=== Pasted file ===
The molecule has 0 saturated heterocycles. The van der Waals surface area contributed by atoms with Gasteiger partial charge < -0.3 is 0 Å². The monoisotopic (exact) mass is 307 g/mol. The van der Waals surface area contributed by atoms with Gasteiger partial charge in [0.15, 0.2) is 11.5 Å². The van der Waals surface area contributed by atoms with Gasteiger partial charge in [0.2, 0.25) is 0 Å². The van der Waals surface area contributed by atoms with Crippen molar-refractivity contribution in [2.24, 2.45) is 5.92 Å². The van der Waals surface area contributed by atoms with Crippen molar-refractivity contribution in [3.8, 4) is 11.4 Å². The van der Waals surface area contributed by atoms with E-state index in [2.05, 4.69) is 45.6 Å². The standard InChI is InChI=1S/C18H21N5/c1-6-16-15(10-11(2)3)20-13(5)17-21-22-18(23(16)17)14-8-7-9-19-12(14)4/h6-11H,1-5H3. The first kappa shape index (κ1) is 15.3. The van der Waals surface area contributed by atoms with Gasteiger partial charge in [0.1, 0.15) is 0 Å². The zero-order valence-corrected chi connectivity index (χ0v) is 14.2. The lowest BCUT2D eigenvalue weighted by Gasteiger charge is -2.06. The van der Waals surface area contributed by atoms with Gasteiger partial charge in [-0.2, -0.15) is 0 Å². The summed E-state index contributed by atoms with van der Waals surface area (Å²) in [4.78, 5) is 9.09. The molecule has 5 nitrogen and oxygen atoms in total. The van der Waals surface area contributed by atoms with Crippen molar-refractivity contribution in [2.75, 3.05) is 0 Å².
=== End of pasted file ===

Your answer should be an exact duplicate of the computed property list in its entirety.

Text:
The molecule has 0 saturated heterocycles. The van der Waals surface area contributed by atoms with Gasteiger partial charge < -0.3 is 0 Å². The monoisotopic (exact) mass is 307 g/mol. The van der Waals surface area contributed by atoms with Gasteiger partial charge in [0.15, 0.2) is 11.5 Å². The van der Waals surface area contributed by atoms with Gasteiger partial charge in [0.2, 0.25) is 0 Å². The van der Waals surface area contributed by atoms with Crippen molar-refractivity contribution in [2.24, 2.45) is 5.92 Å². The van der Waals surface area contributed by atoms with Crippen molar-refractivity contribution in [3.8, 4) is 11.4 Å². The van der Waals surface area contributed by atoms with E-state index in [2.05, 4.69) is 45.6 Å². The standard InChI is InChI=1S/C18H21N5/c1-6-16-15(10-11(2)3)20-13(5)17-21-22-18(23(16)17)14-8-7-9-19-12(14)4/h6-11H,1-5H3. The first kappa shape index (κ1) is 15.3. The van der Waals surface area contributed by atoms with Gasteiger partial charge in [0.1, 0.15) is 0 Å². The zero-order valence-corrected chi connectivity index (χ0v) is 14.2. The lowest BCUT2D eigenvalue weighted by Gasteiger charge is -2.06. The van der Waals surface area contributed by atoms with Gasteiger partial charge in [-0.2, -0.15) is 0 Å². The summed E-state index contributed by atoms with van der Waals surface area (Å²) in [4.78, 5) is 9.09. The molecule has 5 nitrogen and oxygen atoms in total. The van der Waals surface area contributed by atoms with Crippen molar-refractivity contribution in [2.75, 3.05) is 0 Å².